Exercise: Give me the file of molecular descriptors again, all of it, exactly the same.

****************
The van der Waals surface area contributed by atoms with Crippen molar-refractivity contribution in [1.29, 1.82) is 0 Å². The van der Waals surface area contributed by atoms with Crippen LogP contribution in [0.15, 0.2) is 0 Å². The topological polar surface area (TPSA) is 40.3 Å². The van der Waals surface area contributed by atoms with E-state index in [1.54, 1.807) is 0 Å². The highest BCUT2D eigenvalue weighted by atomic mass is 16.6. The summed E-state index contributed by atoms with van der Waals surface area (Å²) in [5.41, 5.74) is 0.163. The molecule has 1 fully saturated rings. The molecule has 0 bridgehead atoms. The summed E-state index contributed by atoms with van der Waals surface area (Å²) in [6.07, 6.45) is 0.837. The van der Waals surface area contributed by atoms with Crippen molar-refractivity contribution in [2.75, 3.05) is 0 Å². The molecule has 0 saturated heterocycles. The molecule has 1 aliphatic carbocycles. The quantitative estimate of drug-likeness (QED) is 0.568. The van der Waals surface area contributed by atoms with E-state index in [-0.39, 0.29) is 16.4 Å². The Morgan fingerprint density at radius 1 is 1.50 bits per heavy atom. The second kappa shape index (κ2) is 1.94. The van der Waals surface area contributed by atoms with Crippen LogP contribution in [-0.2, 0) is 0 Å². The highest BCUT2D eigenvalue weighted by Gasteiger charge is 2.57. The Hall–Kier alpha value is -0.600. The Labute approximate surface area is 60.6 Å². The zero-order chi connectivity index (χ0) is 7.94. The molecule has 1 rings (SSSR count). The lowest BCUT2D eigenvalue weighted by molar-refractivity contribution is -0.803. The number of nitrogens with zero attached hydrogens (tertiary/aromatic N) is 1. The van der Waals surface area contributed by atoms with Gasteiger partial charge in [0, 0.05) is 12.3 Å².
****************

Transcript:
The van der Waals surface area contributed by atoms with Crippen molar-refractivity contribution in [1.29, 1.82) is 0 Å². The van der Waals surface area contributed by atoms with Crippen LogP contribution in [0.15, 0.2) is 0 Å². The topological polar surface area (TPSA) is 40.3 Å². The van der Waals surface area contributed by atoms with E-state index in [1.54, 1.807) is 0 Å². The highest BCUT2D eigenvalue weighted by atomic mass is 16.6. The summed E-state index contributed by atoms with van der Waals surface area (Å²) in [5.41, 5.74) is 0.163. The molecule has 1 fully saturated rings. The molecule has 0 bridgehead atoms. The summed E-state index contributed by atoms with van der Waals surface area (Å²) in [6.07, 6.45) is 0.837. The van der Waals surface area contributed by atoms with Crippen molar-refractivity contribution in [2.75, 3.05) is 0 Å². The molecule has 0 saturated heterocycles. The molecule has 1 aliphatic carbocycles. The quantitative estimate of drug-likeness (QED) is 0.568. The van der Waals surface area contributed by atoms with E-state index in [-0.39, 0.29) is 16.4 Å². The Morgan fingerprint density at radius 1 is 1.50 bits per heavy atom. The second kappa shape index (κ2) is 1.94. The van der Waals surface area contributed by atoms with Crippen LogP contribution in [-0.2, 0) is 0 Å². The highest BCUT2D eigenvalue weighted by Gasteiger charge is 2.57. The Hall–Kier alpha value is -0.600. The Labute approximate surface area is 60.6 Å². The zero-order chi connectivity index (χ0) is 7.94. The molecule has 1 rings (SSSR count). The lowest BCUT2D eigenvalue weighted by molar-refractivity contribution is -0.803. The number of nitrogens with zero attached hydrogens (tertiary/aromatic N) is 1. The van der Waals surface area contributed by atoms with Gasteiger partial charge in [0, 0.05) is 12.3 Å².